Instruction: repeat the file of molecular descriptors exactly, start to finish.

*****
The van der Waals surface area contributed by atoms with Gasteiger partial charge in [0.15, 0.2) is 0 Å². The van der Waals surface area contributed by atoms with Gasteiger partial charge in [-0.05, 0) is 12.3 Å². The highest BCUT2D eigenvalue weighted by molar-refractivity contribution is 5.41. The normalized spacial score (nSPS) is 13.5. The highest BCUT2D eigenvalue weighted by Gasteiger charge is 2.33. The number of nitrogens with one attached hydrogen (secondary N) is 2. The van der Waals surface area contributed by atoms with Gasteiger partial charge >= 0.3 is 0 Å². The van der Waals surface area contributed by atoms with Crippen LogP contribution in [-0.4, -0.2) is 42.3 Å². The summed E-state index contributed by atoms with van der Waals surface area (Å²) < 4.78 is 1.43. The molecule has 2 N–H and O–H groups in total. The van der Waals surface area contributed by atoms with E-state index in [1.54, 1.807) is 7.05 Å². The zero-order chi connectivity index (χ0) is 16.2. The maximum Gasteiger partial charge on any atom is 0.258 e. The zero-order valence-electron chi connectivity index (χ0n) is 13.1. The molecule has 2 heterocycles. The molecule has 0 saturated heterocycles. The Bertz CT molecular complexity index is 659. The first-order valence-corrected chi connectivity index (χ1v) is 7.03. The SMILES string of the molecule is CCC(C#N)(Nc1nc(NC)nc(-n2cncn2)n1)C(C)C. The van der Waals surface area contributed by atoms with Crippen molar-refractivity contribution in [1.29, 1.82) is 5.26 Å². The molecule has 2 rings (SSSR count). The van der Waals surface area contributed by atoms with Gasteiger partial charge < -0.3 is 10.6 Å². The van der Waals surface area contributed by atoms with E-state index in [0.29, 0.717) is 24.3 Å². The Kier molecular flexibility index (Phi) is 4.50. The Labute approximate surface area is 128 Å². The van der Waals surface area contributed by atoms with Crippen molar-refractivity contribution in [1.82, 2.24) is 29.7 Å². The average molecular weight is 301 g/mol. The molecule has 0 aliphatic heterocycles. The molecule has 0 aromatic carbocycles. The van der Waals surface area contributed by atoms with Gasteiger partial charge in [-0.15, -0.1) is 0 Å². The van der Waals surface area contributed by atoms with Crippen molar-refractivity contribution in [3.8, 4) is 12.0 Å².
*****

The van der Waals surface area contributed by atoms with Gasteiger partial charge in [0.15, 0.2) is 0 Å². The van der Waals surface area contributed by atoms with Gasteiger partial charge in [-0.05, 0) is 12.3 Å². The highest BCUT2D eigenvalue weighted by molar-refractivity contribution is 5.41. The normalized spacial score (nSPS) is 13.5. The highest BCUT2D eigenvalue weighted by Gasteiger charge is 2.33. The number of nitrogens with one attached hydrogen (secondary N) is 2. The van der Waals surface area contributed by atoms with Gasteiger partial charge >= 0.3 is 0 Å². The van der Waals surface area contributed by atoms with Crippen LogP contribution in [-0.4, -0.2) is 42.3 Å². The summed E-state index contributed by atoms with van der Waals surface area (Å²) < 4.78 is 1.43. The molecule has 2 N–H and O–H groups in total. The van der Waals surface area contributed by atoms with E-state index in [1.54, 1.807) is 7.05 Å². The zero-order chi connectivity index (χ0) is 16.2. The maximum Gasteiger partial charge on any atom is 0.258 e. The zero-order valence-electron chi connectivity index (χ0n) is 13.1. The molecule has 2 heterocycles. The molecule has 0 saturated heterocycles. The Bertz CT molecular complexity index is 659. The first-order valence-corrected chi connectivity index (χ1v) is 7.03. The SMILES string of the molecule is CCC(C#N)(Nc1nc(NC)nc(-n2cncn2)n1)C(C)C. The van der Waals surface area contributed by atoms with Crippen molar-refractivity contribution in [1.29, 1.82) is 5.26 Å². The molecule has 2 rings (SSSR count). The van der Waals surface area contributed by atoms with Gasteiger partial charge < -0.3 is 10.6 Å². The van der Waals surface area contributed by atoms with E-state index in [0.29, 0.717) is 24.3 Å². The Kier molecular flexibility index (Phi) is 4.50. The Labute approximate surface area is 128 Å². The van der Waals surface area contributed by atoms with Crippen molar-refractivity contribution in [1.82, 2.24) is 29.7 Å². The average molecular weight is 301 g/mol. The molecule has 0 aliphatic heterocycles. The molecule has 0 aromatic carbocycles. The van der Waals surface area contributed by atoms with Gasteiger partial charge in [-0.15, -0.1) is 0 Å². The van der Waals surface area contributed by atoms with Crippen molar-refractivity contribution in [3.8, 4) is 12.0 Å².